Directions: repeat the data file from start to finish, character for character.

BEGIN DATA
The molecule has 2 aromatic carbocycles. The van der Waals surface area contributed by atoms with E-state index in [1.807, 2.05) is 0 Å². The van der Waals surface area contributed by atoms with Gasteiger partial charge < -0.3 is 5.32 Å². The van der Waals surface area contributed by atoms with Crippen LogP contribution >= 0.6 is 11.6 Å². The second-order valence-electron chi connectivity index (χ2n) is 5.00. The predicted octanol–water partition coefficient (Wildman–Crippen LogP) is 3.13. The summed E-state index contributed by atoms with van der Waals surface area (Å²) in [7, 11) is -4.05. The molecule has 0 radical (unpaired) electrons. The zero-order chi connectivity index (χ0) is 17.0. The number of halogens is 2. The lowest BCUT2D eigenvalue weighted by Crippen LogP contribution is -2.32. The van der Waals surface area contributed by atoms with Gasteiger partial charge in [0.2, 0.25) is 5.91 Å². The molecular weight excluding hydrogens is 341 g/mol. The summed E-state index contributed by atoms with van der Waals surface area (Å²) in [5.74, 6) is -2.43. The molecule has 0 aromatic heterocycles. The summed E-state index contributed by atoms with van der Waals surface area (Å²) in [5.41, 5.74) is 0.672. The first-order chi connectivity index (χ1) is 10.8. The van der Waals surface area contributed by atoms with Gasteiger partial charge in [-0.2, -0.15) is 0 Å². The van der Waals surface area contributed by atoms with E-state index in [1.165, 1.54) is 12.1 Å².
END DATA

The molecule has 2 aromatic carbocycles. The van der Waals surface area contributed by atoms with E-state index in [1.807, 2.05) is 0 Å². The van der Waals surface area contributed by atoms with Gasteiger partial charge < -0.3 is 5.32 Å². The van der Waals surface area contributed by atoms with Crippen LogP contribution >= 0.6 is 11.6 Å². The second-order valence-electron chi connectivity index (χ2n) is 5.00. The predicted octanol–water partition coefficient (Wildman–Crippen LogP) is 3.13. The summed E-state index contributed by atoms with van der Waals surface area (Å²) in [7, 11) is -4.05. The molecule has 0 radical (unpaired) electrons. The zero-order chi connectivity index (χ0) is 17.0. The number of halogens is 2. The lowest BCUT2D eigenvalue weighted by Crippen LogP contribution is -2.32. The van der Waals surface area contributed by atoms with Gasteiger partial charge in [0.2, 0.25) is 5.91 Å². The molecular weight excluding hydrogens is 341 g/mol. The summed E-state index contributed by atoms with van der Waals surface area (Å²) in [5.74, 6) is -2.43. The molecule has 0 aromatic heterocycles. The summed E-state index contributed by atoms with van der Waals surface area (Å²) in [5.41, 5.74) is 0.672. The first-order chi connectivity index (χ1) is 10.8. The van der Waals surface area contributed by atoms with Gasteiger partial charge in [-0.2, -0.15) is 0 Å². The van der Waals surface area contributed by atoms with E-state index in [1.165, 1.54) is 12.1 Å².